De-essers can be used either at the mixing stage or recordings stage. If your singer has a particularly sibilant voice you are going to have problems. My advice is to get the singer to back away from the mic so that there is a 10 inch space between the singer and the pop shield. Also ensure that the singer is off-axis (not pointing directly) from the mic diaphragm.
The downside to this is that the recording will loose some of its warmer bottom end and the proximity effect will be gone. The upside is that you’ll be able to record a clean usable vocal with only mild de-essing required at mix stage.
So, what is a De-esser?
A De-esser is a tool that engineers can use to take out the very pronounced and harsh ‘S’ and ‘T’ sounds that some singers can produce. If the problem is really affecting the recording then you will have to use electronic ways of reducing just the sibilant peaks.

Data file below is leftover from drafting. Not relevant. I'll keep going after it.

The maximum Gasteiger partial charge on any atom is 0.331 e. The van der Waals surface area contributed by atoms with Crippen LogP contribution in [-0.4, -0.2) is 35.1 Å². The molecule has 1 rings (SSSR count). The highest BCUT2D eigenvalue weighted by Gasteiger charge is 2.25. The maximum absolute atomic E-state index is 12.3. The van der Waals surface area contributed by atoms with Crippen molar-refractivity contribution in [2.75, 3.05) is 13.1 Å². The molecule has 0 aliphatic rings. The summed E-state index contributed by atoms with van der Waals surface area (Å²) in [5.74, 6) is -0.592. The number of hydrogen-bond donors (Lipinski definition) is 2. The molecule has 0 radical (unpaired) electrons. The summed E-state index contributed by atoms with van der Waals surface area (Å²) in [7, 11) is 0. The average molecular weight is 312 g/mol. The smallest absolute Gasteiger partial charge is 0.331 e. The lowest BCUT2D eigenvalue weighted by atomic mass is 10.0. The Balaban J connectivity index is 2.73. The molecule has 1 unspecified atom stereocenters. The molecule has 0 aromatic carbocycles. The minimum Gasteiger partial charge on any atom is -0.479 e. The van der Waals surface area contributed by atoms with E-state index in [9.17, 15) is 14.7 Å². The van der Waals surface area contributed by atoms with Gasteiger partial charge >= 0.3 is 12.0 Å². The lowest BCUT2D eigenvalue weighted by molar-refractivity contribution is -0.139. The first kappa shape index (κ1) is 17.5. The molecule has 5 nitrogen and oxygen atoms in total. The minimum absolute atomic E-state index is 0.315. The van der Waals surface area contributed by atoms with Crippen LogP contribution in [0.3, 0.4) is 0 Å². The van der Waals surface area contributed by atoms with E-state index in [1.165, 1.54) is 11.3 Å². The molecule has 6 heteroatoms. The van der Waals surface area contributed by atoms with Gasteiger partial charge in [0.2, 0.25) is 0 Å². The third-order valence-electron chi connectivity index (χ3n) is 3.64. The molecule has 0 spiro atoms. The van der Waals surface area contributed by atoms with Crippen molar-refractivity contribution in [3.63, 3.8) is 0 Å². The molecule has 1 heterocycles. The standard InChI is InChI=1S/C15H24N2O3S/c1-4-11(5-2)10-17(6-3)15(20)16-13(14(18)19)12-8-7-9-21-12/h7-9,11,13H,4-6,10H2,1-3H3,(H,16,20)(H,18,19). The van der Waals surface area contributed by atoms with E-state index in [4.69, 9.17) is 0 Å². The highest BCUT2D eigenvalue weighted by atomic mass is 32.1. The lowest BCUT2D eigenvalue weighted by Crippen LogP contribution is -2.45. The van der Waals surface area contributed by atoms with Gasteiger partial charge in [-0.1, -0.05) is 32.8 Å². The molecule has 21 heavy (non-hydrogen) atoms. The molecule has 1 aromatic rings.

Think of a De-Esser as a compressor that only works on the ‘S’ and ‘T’ sounds. Anything in the 3-6 khz range to be specific. With a de-esser, make sure to use light settings when possible, otherwise you may find your singer has a slight lisp to their recording. If your going to use a De-esser, we recommend spending money on one that really pinpoints the correct frequency range so the rest of the recording is left unchanged!
There are many hardware and software signal processors and mastering tools that have De-esser presets but in my experience you’ll need to do some tweaking to hone in on the problem frequencies that need to be compressed. Record the vocal correctly with the right room treatment and you’ll only need very subtle de-essing, if any.